Prabhupāda: Yes. His name was Paṇḍita Keśava, and because he belonged to Kasmir province . . . he was Nimbārka-sampradāya Vaiṣṇava. There are four sampradāyas. The Vaiṣṇava devotees, they are coming one from Lord Brahmā, and one from Lakṣmī. They are called Śrī-sampradāya. And those who are coming from Brahmā, they are called Brahma-sampradāya . . . and one from Lord Śiva. Lord Śiva is also great devotee. Out of twelve great authorities, Lord Śiva is one. Lord Śiva, Lord Brahmā and Nārada. Svayaṁbhur nāradaḥ śaṁbhuḥ (SB 6.3.20). Svayaṁbhuḥ means Lord Brahmā.
Allen Ginsberg: Ah, Śaṁbhu.
Prabhupāda: Svayaṁbhuḥ. Svayaṁbhuḥ means "self-born."
Allen Ginsberg: Self?
Prabhupāda: "Self-born." He is not born of ordinary mother and father. There was a lotus from the Viṣṇu, and in that lotus he was born. Therefore he is called Svayaṁbhuḥ, "self-born."
Allen Ginsberg: I knew a Naga sādhu in Menakanika Ghāṭa named Śaṁbhu-bhakti Baba.
Prabhupāda: Śaṁbhu is another name of Lord Śiva, Śaṁbhu. Svayaṁbhur nāradaḥ śaṁbhuḥ (SB 6.3.20). He is called Svayaṁbhuḥ, and Śiva is called Śaṁbhu. Vaiṣṇavānām yathā śaṁbhuḥ. Svayaṁbhur nāradaḥ śaṁbhuḥ kumārāḥ kapilo manuḥ. Kumārāḥ. There is a sampradāya from Kumāra, four Kumāras, brahmacārīs. They were sons of Brahmā. When they were born, Lord Brahmā said that, "You now make . . . marry and produce. We want population."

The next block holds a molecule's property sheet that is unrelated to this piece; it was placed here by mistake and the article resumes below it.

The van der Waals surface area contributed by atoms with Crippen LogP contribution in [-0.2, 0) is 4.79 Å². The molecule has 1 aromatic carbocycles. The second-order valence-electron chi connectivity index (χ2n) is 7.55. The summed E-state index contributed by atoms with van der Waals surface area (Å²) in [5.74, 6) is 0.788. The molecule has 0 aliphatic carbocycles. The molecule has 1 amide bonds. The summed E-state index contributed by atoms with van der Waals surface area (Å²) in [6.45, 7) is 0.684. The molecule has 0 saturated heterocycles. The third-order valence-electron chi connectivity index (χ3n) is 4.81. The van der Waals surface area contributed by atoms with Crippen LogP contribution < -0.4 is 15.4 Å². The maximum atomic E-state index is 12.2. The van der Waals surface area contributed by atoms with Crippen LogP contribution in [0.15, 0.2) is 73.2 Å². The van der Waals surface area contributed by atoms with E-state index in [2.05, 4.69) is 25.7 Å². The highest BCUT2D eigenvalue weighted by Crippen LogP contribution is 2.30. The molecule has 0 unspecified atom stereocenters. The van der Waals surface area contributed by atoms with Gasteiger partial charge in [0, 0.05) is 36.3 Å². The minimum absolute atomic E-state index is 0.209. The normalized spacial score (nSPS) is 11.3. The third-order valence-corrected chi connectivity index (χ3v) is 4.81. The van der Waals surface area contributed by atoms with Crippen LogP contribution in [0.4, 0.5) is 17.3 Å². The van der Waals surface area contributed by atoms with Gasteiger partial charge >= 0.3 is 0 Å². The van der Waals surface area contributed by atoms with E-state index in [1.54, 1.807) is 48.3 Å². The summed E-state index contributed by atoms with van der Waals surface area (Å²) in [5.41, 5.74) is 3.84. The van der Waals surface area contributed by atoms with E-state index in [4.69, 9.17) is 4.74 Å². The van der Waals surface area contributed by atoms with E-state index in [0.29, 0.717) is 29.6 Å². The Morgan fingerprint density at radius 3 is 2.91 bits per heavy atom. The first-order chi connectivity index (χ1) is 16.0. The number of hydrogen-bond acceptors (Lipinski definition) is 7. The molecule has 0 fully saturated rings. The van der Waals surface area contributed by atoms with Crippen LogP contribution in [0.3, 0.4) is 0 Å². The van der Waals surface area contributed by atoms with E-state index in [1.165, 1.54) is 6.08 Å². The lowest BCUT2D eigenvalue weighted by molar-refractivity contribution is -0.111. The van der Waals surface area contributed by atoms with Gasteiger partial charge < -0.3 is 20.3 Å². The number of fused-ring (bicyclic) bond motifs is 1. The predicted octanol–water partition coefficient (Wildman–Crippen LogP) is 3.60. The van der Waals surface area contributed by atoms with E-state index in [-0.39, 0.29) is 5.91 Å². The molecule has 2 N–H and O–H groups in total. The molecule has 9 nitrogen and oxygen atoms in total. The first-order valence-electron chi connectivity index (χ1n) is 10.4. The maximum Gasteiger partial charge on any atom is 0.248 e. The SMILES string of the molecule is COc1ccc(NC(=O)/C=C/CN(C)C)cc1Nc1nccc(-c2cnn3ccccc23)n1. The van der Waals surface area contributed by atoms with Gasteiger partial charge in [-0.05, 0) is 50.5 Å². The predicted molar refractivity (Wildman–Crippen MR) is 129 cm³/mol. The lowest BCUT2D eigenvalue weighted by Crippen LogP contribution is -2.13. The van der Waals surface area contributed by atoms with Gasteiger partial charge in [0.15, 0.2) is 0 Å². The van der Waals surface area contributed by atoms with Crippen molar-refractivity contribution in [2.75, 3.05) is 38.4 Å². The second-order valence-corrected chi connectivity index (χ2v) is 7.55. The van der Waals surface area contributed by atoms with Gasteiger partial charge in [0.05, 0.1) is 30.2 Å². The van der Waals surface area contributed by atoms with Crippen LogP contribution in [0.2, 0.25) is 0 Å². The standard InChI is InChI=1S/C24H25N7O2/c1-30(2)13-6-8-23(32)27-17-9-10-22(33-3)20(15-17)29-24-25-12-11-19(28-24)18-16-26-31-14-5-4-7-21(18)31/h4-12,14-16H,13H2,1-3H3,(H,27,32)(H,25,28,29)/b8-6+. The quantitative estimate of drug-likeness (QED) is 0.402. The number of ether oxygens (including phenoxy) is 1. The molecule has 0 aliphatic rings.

In the creation, in the beginning. So they refused. "Oh, we are not going to marry. We shall remain brahmacārī, devotee." Then Lord Brahmā was angry, "Oh, you are refusing your father's order?" So from when he was angry, his eyes became red. From that, Śiva was born. Therefore his name is Rudra. Rudra. Rudra means anger. So when Lord Śiva becomes angry, the whole thing is finished.
Allen Ginsberg: Yes.
Prabhupāda: (laughs) Svayaṁbhur nāradaḥ śaṁbhuḥ kumārāḥ kapilaḥ. Kapila, Lord Kapila, the propounder of Sāṅkhya philosophy, He is also accepted as incarnation of God, Kapila. And Manu. Manu, father of mankind, who has given the Manu-saṁhitā, law book. In that law it is stated, na strīyāṁ svatantratam arhati: "Woman does not deserve independence." Manu has given this. Yes. This is Manu-smṛti. So Vedic culture means to follow the regulative principle.
Allen Ginsberg: So from Manu to Keśava Kāśmīrī is . . .
Prabhupāda: No, no. I am speaking the original authorities. So this Kumāra-sampradāya, it belonged, to this Keśava Kāśmīrī, Kumāra-sampradāya. Now they are known as Rāmānuja, Madhvācārya, Viṣṇu Svāmī and Nimbārka. You have been in Vṛndāvana. You have seen the temple of Bankibihārī?
Allen Ginsberg: No. I don't remember. I didn't know the names of the places I saw.
Prabhupāda: But you have seen the temples?